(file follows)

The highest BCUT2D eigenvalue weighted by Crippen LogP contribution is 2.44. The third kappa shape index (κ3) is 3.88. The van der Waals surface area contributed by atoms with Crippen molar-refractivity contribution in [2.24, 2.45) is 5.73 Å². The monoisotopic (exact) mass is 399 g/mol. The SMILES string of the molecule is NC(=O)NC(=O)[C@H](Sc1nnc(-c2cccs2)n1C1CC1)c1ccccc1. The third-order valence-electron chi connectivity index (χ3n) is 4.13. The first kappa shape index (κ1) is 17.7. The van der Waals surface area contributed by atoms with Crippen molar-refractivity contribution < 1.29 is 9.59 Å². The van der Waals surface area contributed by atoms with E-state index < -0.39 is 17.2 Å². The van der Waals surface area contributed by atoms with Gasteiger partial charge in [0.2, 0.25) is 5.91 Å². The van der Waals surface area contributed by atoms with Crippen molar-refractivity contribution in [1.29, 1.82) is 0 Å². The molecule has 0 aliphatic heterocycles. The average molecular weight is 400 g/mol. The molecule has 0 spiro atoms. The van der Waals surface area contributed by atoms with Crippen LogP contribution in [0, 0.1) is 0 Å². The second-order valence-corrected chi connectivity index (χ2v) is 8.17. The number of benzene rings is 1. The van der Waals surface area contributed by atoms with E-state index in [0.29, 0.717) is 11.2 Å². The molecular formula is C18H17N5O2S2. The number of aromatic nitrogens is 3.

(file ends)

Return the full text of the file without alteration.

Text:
The highest BCUT2D eigenvalue weighted by Crippen LogP contribution is 2.44. The third kappa shape index (κ3) is 3.88. The van der Waals surface area contributed by atoms with Crippen molar-refractivity contribution in [2.24, 2.45) is 5.73 Å². The monoisotopic (exact) mass is 399 g/mol. The SMILES string of the molecule is NC(=O)NC(=O)[C@H](Sc1nnc(-c2cccs2)n1C1CC1)c1ccccc1. The third-order valence-electron chi connectivity index (χ3n) is 4.13. The first kappa shape index (κ1) is 17.7. The van der Waals surface area contributed by atoms with Crippen molar-refractivity contribution < 1.29 is 9.59 Å². The van der Waals surface area contributed by atoms with E-state index < -0.39 is 17.2 Å². The van der Waals surface area contributed by atoms with Gasteiger partial charge in [0.2, 0.25) is 5.91 Å². The van der Waals surface area contributed by atoms with Crippen molar-refractivity contribution in [1.29, 1.82) is 0 Å². The molecule has 0 aliphatic heterocycles. The average molecular weight is 400 g/mol. The molecule has 0 spiro atoms. The van der Waals surface area contributed by atoms with Crippen LogP contribution in [0, 0.1) is 0 Å². The second-order valence-corrected chi connectivity index (χ2v) is 8.17. The number of benzene rings is 1. The van der Waals surface area contributed by atoms with E-state index in [0.29, 0.717) is 11.2 Å². The molecular formula is C18H17N5O2S2. The number of aromatic nitrogens is 3.